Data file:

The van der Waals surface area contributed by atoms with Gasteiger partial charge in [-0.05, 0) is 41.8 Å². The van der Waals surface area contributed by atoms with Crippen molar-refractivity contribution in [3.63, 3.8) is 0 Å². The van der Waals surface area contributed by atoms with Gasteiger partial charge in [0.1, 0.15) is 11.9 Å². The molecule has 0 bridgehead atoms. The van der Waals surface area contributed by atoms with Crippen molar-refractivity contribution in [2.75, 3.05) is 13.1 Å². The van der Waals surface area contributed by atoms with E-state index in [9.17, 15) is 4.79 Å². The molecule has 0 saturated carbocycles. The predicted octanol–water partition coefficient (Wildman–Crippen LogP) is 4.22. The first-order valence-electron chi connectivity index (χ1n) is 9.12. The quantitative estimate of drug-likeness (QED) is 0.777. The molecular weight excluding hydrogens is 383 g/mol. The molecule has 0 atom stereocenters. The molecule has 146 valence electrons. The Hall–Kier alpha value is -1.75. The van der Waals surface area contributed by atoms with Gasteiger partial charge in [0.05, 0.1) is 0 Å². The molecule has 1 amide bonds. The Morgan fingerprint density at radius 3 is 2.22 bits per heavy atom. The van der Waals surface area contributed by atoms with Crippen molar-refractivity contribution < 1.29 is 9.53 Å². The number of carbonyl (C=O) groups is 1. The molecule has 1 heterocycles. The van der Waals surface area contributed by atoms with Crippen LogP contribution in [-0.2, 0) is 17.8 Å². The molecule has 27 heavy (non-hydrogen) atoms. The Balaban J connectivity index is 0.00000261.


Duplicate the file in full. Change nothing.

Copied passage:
The van der Waals surface area contributed by atoms with Gasteiger partial charge in [-0.05, 0) is 41.8 Å². The van der Waals surface area contributed by atoms with Crippen molar-refractivity contribution in [3.63, 3.8) is 0 Å². The van der Waals surface area contributed by atoms with Gasteiger partial charge in [0.1, 0.15) is 11.9 Å². The molecule has 0 bridgehead atoms. The van der Waals surface area contributed by atoms with Crippen molar-refractivity contribution in [2.75, 3.05) is 13.1 Å². The van der Waals surface area contributed by atoms with E-state index in [9.17, 15) is 4.79 Å². The molecule has 0 saturated carbocycles. The predicted octanol–water partition coefficient (Wildman–Crippen LogP) is 4.22. The first-order valence-electron chi connectivity index (χ1n) is 9.12. The quantitative estimate of drug-likeness (QED) is 0.777. The molecular weight excluding hydrogens is 383 g/mol. The molecule has 0 atom stereocenters. The molecule has 146 valence electrons. The Hall–Kier alpha value is -1.75. The van der Waals surface area contributed by atoms with Gasteiger partial charge in [0.05, 0.1) is 0 Å². The molecule has 1 amide bonds. The Morgan fingerprint density at radius 3 is 2.22 bits per heavy atom. The van der Waals surface area contributed by atoms with Crippen molar-refractivity contribution < 1.29 is 9.53 Å². The number of carbonyl (C=O) groups is 1. The molecule has 1 heterocycles. The van der Waals surface area contributed by atoms with Crippen LogP contribution in [-0.2, 0) is 17.8 Å². The molecule has 27 heavy (non-hydrogen) atoms. The Balaban J connectivity index is 0.00000261.